As we saw on previous pages, Truman has no idea he is living inside a television studio, surrounded by actors. Nor does he know that some 5,000 cameras placed around the city record his life for the TV audience, 24 hours a day.
Since the television program that is his life plays nonstop, without commercial interruption, it has to makes money through product placement. Advertisements are not-so-seamlessly woven into dialogue and scenes, turning Truman's life into a continuous commercial, as well as a form of entertainment.
Thus, when Truman drinks his favorite beverage, he is actually doing a strange kind of celebrity endorsement. The actors who surround him know it is all a commercial, of course, and in the middle of conversations with him they will begin to describe the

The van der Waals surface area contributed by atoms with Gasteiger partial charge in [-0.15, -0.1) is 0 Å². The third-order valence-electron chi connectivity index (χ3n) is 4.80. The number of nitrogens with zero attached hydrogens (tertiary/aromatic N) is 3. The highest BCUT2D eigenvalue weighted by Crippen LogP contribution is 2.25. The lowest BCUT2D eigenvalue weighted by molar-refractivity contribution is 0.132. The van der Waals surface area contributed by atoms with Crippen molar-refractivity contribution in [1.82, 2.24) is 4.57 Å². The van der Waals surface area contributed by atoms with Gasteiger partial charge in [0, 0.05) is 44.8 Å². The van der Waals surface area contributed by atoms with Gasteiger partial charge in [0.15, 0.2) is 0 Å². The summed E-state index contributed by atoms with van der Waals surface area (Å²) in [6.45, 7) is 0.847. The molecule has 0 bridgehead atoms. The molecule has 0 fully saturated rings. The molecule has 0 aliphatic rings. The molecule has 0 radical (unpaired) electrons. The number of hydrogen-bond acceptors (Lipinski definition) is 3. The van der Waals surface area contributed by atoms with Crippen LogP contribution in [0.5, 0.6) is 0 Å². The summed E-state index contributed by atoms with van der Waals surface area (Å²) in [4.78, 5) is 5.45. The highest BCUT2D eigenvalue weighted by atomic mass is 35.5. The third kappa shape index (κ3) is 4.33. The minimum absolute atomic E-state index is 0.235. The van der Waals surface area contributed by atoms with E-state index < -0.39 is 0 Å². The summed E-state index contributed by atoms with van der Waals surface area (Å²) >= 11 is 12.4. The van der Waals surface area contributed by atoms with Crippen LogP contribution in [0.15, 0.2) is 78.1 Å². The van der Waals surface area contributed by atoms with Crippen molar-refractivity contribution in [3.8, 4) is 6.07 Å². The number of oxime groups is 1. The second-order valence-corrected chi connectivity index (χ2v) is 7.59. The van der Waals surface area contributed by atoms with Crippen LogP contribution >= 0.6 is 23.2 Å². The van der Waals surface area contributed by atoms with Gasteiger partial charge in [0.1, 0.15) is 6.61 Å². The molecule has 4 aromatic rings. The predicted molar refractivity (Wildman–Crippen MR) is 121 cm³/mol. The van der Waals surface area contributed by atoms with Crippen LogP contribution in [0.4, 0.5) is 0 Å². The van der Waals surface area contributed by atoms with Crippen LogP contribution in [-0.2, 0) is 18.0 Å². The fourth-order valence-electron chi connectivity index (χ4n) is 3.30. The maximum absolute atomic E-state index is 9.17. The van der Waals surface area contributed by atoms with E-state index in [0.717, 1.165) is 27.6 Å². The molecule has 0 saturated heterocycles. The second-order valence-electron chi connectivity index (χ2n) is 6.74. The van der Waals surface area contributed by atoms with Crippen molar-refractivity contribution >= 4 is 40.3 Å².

wonders of a product. Truman thinks they are just being enthusiastic. He has no idea they are talking to a TV audience.
The Truman Show's depiction of the way product placement is woven into Truman's life is an effective satire on the commercialization of our own lives. Today, forms of entertainment are commercials; commercials are forms of entertainment; and the boundary between both, and the rest of life, is becoming blurred.
Taking the point one or two steps further, we can say that the media would have us live inside a world of fiction that is the most glorious commercial ever devised, for a system in which life, sales, and entertainment are interfused. "Product placement" and testimonials for this emerging system of entertainment-marketing capitalism are being seamlessly woven into our lives.